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Published by Dennis Hill
Major Upanishads - one page summaries
Major Upanishads - one page summaries

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Published by: Dennis Hill on May 01, 2010
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~Dennis Hill
Major Upanishads
able of Contents
Introduction 3Katha Upanishad 4Praśna Upanishad 5Mundaka Upanishad 6Mandukya Upanishad 7aittiriyia Upanishad 8Aitareya Upanishad 9Chandogya Upanishad 10Brihad-aranyaka Upanishad 11Svetasvatara Upanishad 12Kaivalya Upanishad 13
In the history o great spiritual literature o India, the Vedas came rst: Rigveda, Yajurveda,Samaveda and Atharvaveda. Scholars date the Rigveda about 1500 BCE, although others suggesta much earlier origin. Te Vedas are essentially the literature o the Hindu religion, and consistlargely o hymns, recitations, and stories. Tis literature largely denes the Hindu culture.All the world’s great religions also have their respective mystical school. For example: themystical school o Islam is the Su Order; or Christians, the Order o the Hesychast; or theJews, Hasidism and the zadiks; in Buddhism, the order o monks. Tis is also true o the Hindureligion. Te mystical school o Vedic Hinduism is Vedanta (literally,
the culmination of wisdom
).Te Upanishads are the oundational literature o mystical Vedanta.Te earliest o the ten Major Upanishads date rom about 400 BCE, with the most recent romthe 17th century. Te term Upanishad means
sitting near the teacher 
; as these great teachings arehanded down the generations directly rom master to student.Tere are 108 Upanishads generally recognized in the classical set. However, the ollowingten are the ones most studied as they encompass the essence o Vedanta. Tis essence, theundamental teaching o the Upanishads is this: Individual consciousness and UniversalConsciousness is not dierent. Respectively, in Sanskrit the term or the individual is Atman; theUniversal is the nameless ormless Brahman. So the Upanishads tell us that Atman and Brahmanare the same—that is; non-dual, or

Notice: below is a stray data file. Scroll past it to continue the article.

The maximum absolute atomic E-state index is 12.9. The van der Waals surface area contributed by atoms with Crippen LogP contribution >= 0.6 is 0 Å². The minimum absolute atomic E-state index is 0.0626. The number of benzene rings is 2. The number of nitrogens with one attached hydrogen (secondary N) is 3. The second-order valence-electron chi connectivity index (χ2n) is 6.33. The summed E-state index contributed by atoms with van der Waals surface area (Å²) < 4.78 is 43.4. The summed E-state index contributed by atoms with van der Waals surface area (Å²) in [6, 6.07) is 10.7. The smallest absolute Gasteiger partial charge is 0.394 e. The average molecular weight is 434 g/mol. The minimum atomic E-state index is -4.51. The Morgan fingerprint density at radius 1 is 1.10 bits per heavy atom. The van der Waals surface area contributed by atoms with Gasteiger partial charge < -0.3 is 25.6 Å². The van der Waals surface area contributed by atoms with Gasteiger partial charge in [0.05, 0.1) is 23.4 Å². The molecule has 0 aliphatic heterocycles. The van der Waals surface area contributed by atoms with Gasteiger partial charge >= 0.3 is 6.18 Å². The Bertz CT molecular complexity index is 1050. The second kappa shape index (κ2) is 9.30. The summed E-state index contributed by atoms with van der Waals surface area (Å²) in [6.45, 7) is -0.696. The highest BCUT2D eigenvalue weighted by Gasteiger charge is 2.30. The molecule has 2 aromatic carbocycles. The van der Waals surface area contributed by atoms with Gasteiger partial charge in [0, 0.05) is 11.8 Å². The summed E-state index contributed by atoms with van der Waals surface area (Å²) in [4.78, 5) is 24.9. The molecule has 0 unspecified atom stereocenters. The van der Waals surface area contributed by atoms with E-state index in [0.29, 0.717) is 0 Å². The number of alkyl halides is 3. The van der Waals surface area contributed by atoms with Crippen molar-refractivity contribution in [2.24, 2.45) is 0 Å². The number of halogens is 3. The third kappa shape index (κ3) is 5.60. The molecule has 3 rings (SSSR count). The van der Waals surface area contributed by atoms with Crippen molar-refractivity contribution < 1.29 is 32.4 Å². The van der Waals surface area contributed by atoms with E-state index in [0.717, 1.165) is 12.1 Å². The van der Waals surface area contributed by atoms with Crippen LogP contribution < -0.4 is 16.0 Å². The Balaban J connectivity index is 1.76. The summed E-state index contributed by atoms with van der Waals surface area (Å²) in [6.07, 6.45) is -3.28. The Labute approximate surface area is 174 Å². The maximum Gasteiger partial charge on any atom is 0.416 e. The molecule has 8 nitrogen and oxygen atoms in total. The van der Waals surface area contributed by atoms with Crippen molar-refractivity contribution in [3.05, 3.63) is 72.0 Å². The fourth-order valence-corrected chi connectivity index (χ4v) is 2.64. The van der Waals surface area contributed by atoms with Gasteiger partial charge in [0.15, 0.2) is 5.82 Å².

(not two).In the text o the Upanishads we see the our great sayings, or
Prajnanam Brahma
“Consciousness is Brahman”
(Aitareya Upanishad3.3 o the Rig Veda)
 Ayam Atma Brahma
“Tis Self (Atman) is Brahman”
(MandukyaUpanishad 1.2 o the Atharva Veda)
at vam Asi
“Tou art Tat”
(Chandogya Upanishad 6.8.7 o the SamaVeda)
 Aham Brahmasmi
“I am Brahman”
(Brhadaranyaka Upanishad 1.4.10 o the Yajur Veda)We also notice that each o these Upanishads is associated with a dierent Veda. Tisillustrates that the deepest spiritual roots are related to Advaita Vedanta philosophy.Practically speaking, what all this means to us in our own experience o lie is that we, as thelocal address o consciousness, are not separate or dierent rom Universal Consciousness. Wesurmise rom this that just as we are all the same as the Universal, you and I are also not separateor dierent in our innermost being. We have this experience in the depth o meditation immersedin the unity o just being. See or yoursel.In the ollowing text, these short one page summaries merely illustrate the undamental ideao its respective Upanishad. Tis is intended only to be the brieest introduction to urther studieso a primary reerence.
© Dennis Hill 2009

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